She stated: “England’s homes are among the oldest and draughtiest in Europe. Making homes more energy efficient is a win-win, not only helping to save our planet, but also boosting our economy by creating jobs and, crucially, saving money.”
Rachelle Earwaker, senior economist at the Joseph Rowntree Foundation, said easing the regulations on energy-efficient homes is “ill advised and ill considered”.
She added: “If we don’t invest in energy-efficient housing and more sustainable and affordable energy solutions, the only certainty is frighteningly high energy bills and poor health outcomes.”
Dan Wilson Craw, deputy chief executive of Generation Rent, said scrapping higher standards for rental properties is a “colossal error” by the government, and that “energy efficiency” is an “essential part of a home’s quality”.
He stated that abandoning these policies is “both cruel and out of proportion to what the prime minister wants to achieve.”
What does this mean for Housing Associations?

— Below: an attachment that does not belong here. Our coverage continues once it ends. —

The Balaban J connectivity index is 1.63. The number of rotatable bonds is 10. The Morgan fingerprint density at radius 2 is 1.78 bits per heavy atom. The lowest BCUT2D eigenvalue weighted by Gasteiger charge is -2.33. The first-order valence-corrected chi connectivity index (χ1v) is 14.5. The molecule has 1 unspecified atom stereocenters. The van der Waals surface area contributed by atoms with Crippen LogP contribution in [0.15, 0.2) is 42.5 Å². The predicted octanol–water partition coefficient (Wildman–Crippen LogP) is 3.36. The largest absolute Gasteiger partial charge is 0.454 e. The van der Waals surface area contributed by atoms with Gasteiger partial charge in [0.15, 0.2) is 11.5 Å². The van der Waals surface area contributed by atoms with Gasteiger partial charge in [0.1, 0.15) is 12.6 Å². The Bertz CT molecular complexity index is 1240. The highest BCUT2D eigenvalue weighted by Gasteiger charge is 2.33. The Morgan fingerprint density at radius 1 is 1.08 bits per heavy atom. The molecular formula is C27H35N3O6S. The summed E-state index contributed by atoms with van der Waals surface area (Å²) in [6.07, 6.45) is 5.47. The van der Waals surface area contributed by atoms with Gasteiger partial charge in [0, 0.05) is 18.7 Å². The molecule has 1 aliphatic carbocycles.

Overall, this presents a huge problem for the Sector, which was already challenged with the enormous responsibility of reducing carbon emissions. Now, the industry is confronted with even more uncertainty regarding the government's objectives.
There are also significantly diminished prospects of securing the necessary funding to aid in decarbonisation.
Rishi Sunak and the government have promised a “pragmatic” transition in which the public continues to rely on gas boilers, ignore the issue of energy inefficient housing, delay the serious adoption of electric vehicles until 2035, and somehow, miraculously, achieve the significant reductions in carbon dioxide emissions necessary to achieve net zero.